Stop striving for the latest gadget or the ultimate kitchen tiles and instead find a way to be content with what you have. Sure, buy things that you need and love, but buy things that have a story, things that will last. Things that bring you joy. Value experiences over material things. Living with less means there’s less to fix and tidy, and more time for things that matter. And when you live more simply, you feel more deeply. Having less can be liberating.
Slow living means carving out space for moments that feel special and help us find our place in the world. Rituals, however simple, can be significant ways to mark not just special occasions but the everyday moments of ordinary life.
Light a candle at mealtimes, play a morning song to show your children that it’s time to get dressed, immerse yourself in a warm bath at the end of your working day, bake something delicious and share Friday Fika with your family or friends.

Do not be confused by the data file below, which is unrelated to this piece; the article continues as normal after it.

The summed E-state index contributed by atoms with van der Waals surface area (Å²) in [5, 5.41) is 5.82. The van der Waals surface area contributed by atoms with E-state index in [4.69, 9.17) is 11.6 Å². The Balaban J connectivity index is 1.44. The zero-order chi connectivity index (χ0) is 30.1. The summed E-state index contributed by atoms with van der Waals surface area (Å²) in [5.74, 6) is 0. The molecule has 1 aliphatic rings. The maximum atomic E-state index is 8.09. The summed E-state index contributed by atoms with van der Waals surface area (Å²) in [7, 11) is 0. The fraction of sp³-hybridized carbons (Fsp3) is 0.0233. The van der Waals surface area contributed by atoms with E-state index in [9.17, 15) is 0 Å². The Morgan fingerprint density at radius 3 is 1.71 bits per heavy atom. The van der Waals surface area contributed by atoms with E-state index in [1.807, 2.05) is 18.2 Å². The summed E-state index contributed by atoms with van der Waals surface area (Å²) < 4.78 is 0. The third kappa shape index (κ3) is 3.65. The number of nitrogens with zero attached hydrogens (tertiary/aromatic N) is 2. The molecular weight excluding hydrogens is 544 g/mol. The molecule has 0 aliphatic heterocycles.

Nothing fancy, nothing demanding, just slow and simple ways to celebrate and be in the moment.
We are increasingly dependent on our phones and devices, and with a proliferation of social media channels much of our day can get sucked into a digital vortex of scrolling through posts or falling down online rabbit holes.
It’s got so difficult to avoid the ever-present lure of the internet that some people are resorting to ‘digital detoxing’. Whether this involves a weekend away and leaving your phones behind, or setting aside one day a week as a no-screen day, there is something to be said for stepping away from the digital world.
Slow living doesn’t mean living in the past, in some imaginary bucolic idyll, but it does require us to be mindful of how much time and attention we give to our devices. You could decide to have a ‘no phones at the table’ policy so that you can all share conversations over meals, or switch off all screens at a certain time in the evening and instead read a book. The time we spend flicking through pages online could be time we spend sorting out the pile of correspondence that we’ve been avoiding, or folding the laundry.
Stepping away from our screens not only frees up time for useful activities and jobs that will make us feel more in control of our lives, but it also gives us more time for our loved ones.